2014 Annual Symposium of the Fisheries Society of the British Isles

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 2014 Annual Symposium of the  Fisheries Society of the British Isles

Symposium Theme


Integrating biological, socio-economic and managerial dimensions of fish stocking and introductions


Stocking - the intentional release of wild or hatchery-reared native fish into the wild - and introduction - the intentional or deliberate release of non-native fish species and genotypes into the wild - are dominant management tools to enhance fisheries. Both tools can have a range of benefits but also undesirable impacts on ecosystems and biodiversity and affect wider ecosystem services and non fisheries stakeholders. Hence, stocking and introductions are often controversial. There is a long history of fish stock enhancement oriented science. Yet despite the body of work that has accumulated many questions remain. There is a particular need to integrate novel ecological concepts (e.g. eco-evolutionary feedback) and cutting-edge biological themes and approaches (e.g. sensory and stress ecology, cognitive sciences, genomic approaches) with more traditional fisheries-oriented stock enhancement studies. There is also a need for meta-analytical approaches to identify the factors that determine additive effects of stocking in the wild. Finally, there is little integration of institutional, socio-economic and ecological dimensions of stock enhancement to improve the outcomes of fish stocking programmes. Integrated perspectives are sorely needed to avoid the "ugly enhancements" and develop stock enhancement strategies that benefit fisheries while minimising adverse impacts or economic inefficiency.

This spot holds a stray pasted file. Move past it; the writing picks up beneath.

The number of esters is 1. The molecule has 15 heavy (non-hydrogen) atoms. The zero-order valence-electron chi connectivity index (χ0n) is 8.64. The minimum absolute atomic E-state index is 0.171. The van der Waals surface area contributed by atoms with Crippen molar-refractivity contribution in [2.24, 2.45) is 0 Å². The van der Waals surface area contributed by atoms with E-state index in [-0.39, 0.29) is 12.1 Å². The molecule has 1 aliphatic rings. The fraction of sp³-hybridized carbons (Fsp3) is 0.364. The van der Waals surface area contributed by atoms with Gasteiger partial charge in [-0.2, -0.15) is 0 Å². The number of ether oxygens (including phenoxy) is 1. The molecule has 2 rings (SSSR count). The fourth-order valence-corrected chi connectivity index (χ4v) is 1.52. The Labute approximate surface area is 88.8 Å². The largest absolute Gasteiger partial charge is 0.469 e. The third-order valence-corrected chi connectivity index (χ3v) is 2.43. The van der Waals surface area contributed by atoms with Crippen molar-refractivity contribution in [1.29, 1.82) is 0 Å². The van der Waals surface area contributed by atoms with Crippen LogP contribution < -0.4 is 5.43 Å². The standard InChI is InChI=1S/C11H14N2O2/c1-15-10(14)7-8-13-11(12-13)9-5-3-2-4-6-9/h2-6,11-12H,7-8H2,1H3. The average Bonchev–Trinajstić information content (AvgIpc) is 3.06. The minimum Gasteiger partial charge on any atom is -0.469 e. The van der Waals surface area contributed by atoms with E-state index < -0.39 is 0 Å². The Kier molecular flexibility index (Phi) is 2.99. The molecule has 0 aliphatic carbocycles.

This symposium will bring together cutting edge multi- and inter-disciplinary research on the biological basis and ecological, evolutionary and fisheries outcomes of stocking and introductions. The symposium aims to attract a wide range of biologists, ecologists and applied social scientists, planners, policy makers and managers from around the world who have a particular interest in stocking and introduction of fish and their effects on fisheries and ecosystems. The aim of the meeting is to review progress in the field and present the latest research findings, with the goal of integrating biological, socio-economic, and managerial perspectives. The symposium will provide a forum for networking among science and management and foster collaborations to further develop and advance the management of this highly controversial fisheries management activity.